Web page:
activists, have created new social movements and revitalized older
      class-based organizations to defend popular interests. By the 1990s
      these movements had managed not only to erode the legitimacy of
      neoliberalism, but also to realign social and political forces in the
      region. Strikes and mass mobilizations in Peru (2000), a popular
      insurrection in Argentina (2001) and most notably rebellions with
      prominent indigenous participation in Ecuador (1997, 2000, 2005) and
      Bolivia (2003, 2005) have overthrown corrupt, repressive and pro-U.S.
      regimes. It is this popular mobilization of what can be described as
      a “social left” that has made possible the election of progressive or
      left-wing governments in Argentina, Brazil, Venezuela and Uruguay.
      Tellingly, discontent with neoliberalism has even reached Colombia,
      where president Alvaro Uribe—Washington’s most loyal vassal in the
      region—lost control of the capital city of Bogotá (in the October
      2004 mayoral election) to Luis Eduardo Garzón, a former communist
      union leader. Recently, Uruguay not only elected its first ever
      left-wing president (the socialist Tabaré Vázquez), but in the
      ensuing regional elections the Frente Amplio-Encuentro Progresista
      (Broad Front-Progressive Encounter) managed to win in seven of the
      country's nineteen states including the capital city of Montevideo.
      Despite their ideological differences and differing degrees of
      commitment to improve the well-being of the masses, these new
      progressive regimes are all characterized by an independent foreign
      policy that represents a serious challenge to U.S. unilateralism.

      The Latin American reestablishment of diplomatic and economic
      relations with Cuba, led by the recently elected progressive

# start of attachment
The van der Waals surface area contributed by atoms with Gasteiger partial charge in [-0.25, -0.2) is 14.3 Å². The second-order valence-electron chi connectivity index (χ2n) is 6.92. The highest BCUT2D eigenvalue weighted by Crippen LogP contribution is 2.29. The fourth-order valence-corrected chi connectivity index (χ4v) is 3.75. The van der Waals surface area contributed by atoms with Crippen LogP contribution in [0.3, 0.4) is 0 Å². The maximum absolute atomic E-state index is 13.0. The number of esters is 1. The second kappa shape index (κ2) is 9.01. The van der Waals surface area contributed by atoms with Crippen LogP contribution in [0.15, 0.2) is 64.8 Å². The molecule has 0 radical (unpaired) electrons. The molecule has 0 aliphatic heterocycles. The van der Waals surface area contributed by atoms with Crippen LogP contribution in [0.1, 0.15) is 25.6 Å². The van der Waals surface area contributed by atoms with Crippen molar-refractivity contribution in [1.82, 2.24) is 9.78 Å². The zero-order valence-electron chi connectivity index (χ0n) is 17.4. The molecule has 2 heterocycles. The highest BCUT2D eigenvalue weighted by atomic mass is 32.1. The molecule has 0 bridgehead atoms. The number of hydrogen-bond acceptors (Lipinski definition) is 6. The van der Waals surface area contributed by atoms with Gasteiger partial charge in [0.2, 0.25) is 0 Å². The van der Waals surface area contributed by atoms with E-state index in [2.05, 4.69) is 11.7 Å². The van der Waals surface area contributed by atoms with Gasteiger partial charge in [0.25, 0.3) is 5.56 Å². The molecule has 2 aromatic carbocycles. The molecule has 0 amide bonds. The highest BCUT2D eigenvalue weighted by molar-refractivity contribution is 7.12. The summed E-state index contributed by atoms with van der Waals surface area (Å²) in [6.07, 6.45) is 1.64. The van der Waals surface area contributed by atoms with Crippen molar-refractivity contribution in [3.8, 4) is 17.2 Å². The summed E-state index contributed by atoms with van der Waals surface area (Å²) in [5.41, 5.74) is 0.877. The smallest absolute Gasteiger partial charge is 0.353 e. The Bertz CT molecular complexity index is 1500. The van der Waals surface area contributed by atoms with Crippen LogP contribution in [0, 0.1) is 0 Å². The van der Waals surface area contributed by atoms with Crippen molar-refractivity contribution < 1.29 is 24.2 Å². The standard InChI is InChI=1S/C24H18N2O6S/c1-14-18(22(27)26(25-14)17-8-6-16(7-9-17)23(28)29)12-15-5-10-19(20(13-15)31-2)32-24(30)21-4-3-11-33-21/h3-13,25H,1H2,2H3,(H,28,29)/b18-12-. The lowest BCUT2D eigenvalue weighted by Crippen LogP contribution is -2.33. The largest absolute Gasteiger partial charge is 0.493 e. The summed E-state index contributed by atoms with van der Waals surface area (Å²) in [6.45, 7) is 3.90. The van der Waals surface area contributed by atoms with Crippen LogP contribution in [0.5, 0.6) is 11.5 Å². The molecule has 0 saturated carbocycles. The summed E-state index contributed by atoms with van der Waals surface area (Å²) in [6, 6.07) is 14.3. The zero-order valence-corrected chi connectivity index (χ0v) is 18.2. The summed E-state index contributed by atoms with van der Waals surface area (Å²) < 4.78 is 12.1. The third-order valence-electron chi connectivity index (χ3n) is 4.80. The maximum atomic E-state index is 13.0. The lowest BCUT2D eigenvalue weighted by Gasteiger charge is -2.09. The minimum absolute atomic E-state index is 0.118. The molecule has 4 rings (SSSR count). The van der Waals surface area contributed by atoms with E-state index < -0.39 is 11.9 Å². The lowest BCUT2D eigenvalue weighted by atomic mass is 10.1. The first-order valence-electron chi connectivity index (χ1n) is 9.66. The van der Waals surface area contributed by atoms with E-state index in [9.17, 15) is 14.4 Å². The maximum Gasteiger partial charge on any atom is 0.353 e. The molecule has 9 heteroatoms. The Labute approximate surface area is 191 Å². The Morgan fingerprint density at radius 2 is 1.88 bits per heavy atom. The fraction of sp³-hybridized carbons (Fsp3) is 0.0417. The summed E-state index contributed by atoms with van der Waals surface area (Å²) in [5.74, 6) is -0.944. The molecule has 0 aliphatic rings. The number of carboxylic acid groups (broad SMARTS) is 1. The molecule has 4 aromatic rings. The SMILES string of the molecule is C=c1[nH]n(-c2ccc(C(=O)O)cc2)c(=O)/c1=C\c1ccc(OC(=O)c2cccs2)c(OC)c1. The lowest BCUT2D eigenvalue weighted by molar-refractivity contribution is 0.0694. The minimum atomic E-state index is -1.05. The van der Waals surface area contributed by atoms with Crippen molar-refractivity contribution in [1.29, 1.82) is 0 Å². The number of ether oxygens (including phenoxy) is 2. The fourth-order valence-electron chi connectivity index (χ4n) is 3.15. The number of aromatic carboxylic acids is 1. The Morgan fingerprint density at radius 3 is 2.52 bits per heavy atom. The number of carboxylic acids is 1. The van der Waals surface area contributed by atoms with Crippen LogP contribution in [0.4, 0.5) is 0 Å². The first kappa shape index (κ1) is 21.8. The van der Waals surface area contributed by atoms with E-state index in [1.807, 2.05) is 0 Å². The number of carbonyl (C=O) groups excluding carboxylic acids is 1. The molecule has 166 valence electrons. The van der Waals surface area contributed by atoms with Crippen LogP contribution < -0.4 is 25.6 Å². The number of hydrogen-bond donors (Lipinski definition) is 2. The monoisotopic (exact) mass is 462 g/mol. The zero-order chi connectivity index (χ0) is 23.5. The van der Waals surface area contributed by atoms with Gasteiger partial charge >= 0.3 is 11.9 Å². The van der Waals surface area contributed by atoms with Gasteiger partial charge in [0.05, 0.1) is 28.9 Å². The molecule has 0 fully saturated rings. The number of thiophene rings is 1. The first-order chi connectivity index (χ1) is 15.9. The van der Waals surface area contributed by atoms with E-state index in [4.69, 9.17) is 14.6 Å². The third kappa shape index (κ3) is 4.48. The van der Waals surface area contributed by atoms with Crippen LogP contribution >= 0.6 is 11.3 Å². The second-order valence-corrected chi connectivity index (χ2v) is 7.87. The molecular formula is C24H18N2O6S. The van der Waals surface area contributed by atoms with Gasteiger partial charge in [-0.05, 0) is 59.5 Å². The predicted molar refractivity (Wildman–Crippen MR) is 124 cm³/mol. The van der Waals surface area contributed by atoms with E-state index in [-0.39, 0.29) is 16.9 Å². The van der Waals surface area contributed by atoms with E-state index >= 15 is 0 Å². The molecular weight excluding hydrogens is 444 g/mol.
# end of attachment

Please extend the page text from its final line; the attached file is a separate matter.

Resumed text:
governments, constitutes a dramatic reversal of Washington’s
      decades-old attempt to isolate and strangle the Cuban revolution.
      Other signs of such newly found independence include: the defeat of
      U.S. efforts to amend the Inter-American charter to isolate the
      Venezuela's elected but revolutionary government; rejection by the
      region’s defense ministries of U.S. Defense Secretary Rumsfeld’s
      proposal—supported by Colombia—to form a Latin American multinational
      force; defeat of a U.S-backed candidate for Secretary General of the
      Organization of American States; and the explicit rejection of
      unilateralism in the foundational charter of the newly created South
      American Community of Nations. The rejection of the Free Trade
      Agreement of the Americas (FTAA)—slated to go into effect in January
      2005—by the ten South American countries of MERCOSUR(Common Market of
      the South) represents a severe setback to future U.S.-led trade
      agreements, which are apprehensively regarded in the region as no
      less than a strategy for neo-colonization.

      Brazil not only has played a prominent role in the region’s
      opposition to the FTAA but has also acted as an important deterrent
      to U.S. interventionism in both Cuba and Venezuela, while
      prioritizing the expansion of relations with India, China, the Middle
      East and the Southern African nations—including technological and
      military aspects. Venezuela likewise has privileged economic ties
      with Southern Hemisphere nations as well as with Russia, India, and
      China. Venezuela’s close cooperation with Cuba and president Hugo
      Chávez's plan to use oil—Venezuela’s most important resource—as a
      tool for the economic and political integration of the Caribbean
      Basin also represents a challenge to U.S. domination. Even the IMF,
      the most powerful instrument of the neoliberal offensive, has
      suffered defeats in the ongoing Latin American upheaval. Argentine